Search

Why Background Extras Should Be Afraid of Zika

Coronavirus

Coronavirus

Zika is spreading like wildfire and background extras may be putting themselves at risk.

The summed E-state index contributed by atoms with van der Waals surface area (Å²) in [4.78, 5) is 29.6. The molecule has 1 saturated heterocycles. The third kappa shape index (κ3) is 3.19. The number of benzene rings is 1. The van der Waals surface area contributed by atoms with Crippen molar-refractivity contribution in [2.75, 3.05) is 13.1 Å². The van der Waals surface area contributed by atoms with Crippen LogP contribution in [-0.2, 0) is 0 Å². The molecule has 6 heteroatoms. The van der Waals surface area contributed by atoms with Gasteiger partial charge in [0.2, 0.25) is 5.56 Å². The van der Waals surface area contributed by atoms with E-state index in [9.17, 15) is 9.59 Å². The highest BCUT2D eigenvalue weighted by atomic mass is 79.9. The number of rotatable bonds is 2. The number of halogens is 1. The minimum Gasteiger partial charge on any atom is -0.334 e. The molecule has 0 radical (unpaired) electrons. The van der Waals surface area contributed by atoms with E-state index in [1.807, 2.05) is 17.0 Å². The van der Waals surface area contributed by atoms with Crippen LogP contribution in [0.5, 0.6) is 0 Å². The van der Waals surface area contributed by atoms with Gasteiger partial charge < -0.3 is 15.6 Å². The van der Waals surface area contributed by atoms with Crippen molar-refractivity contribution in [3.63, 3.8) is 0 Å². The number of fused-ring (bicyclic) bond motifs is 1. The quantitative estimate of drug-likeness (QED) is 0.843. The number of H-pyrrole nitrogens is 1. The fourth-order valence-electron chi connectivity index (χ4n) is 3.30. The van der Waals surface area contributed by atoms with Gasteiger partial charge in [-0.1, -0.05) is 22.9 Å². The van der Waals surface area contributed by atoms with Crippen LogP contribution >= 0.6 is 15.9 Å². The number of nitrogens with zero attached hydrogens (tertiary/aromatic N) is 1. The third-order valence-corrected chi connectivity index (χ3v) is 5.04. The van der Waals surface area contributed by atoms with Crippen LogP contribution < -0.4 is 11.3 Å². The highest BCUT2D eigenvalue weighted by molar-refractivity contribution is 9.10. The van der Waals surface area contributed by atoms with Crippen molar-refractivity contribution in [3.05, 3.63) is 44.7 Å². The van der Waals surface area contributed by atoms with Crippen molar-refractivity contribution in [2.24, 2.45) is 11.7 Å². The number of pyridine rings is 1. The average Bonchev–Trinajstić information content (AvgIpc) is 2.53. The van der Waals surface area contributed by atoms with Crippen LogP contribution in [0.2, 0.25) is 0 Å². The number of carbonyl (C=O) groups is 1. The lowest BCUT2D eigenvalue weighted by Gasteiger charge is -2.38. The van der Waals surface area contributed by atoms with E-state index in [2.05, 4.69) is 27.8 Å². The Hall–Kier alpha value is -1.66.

During the summer productions use the warm weather to film scenes outside. Typically, there is a larger demand for background extras and actors to work in these conditions but, unlike in the past their is a hidden disease that is quickly spreading across the country and the world; the Zika Virus. The Zika Virus is serious. In fact, Rihanna backed out of performing at Lollapalooza and NBC staff is deeply concerned with traveling to Brazil for the Olympics over the Zika virus. Unfortunately, the first confirmed Zika-related death has now been reported closer to home in the continental United States. USA Today reported this weekend that an unidentified person passed away from symptoms related to the Zika virus in Utah. Health officials are tight lipped about the person's death, but they did say that the person is a resident of the Salt Lake City area and did in fact travel to a Zika-prone country where they contracted the virus. The Salt Lake County Health Department also announced that the person died in June, was elderly, and had other health conditions that were not Zika-related. Benjamin Haynes of the Centers for Disease Control and Prevention said, “The person had Zika symptoms — including rash, fever, and conjunctivitis — but it’s unclear if or how the virus contributed to the death.” Zika Outbreak Just last February, a 70-year-old man from San Juan, Puerto Rico died from symptoms related to the Zika virus. However, according to The Centers for Disease Control and Prevention, there has yet to be a case of locally-transmitted cases of Zika in the continental United States. According to the CDC, the "most common symptoms of Zika are fever, rash, joint pain, or conjunctivitis (red eyes). Other common symptoms include muscle pain and headache. The incubation period (the time from exposure to symptoms) for Zika virus disease is not known, but is likely to be a few days to a week." Zika The biggest worry is for pregnant women. There are studies showing that the Zika virus is connected to the rise of microcephaly - Microcephaly is a birth defect where a baby’s head is smaller than expected when compared to babies of the same sex and age. Babies with microcephaly often have smaller brains that might not have developed properly. The best way to save yourself is by building a Zika Prevention Kit.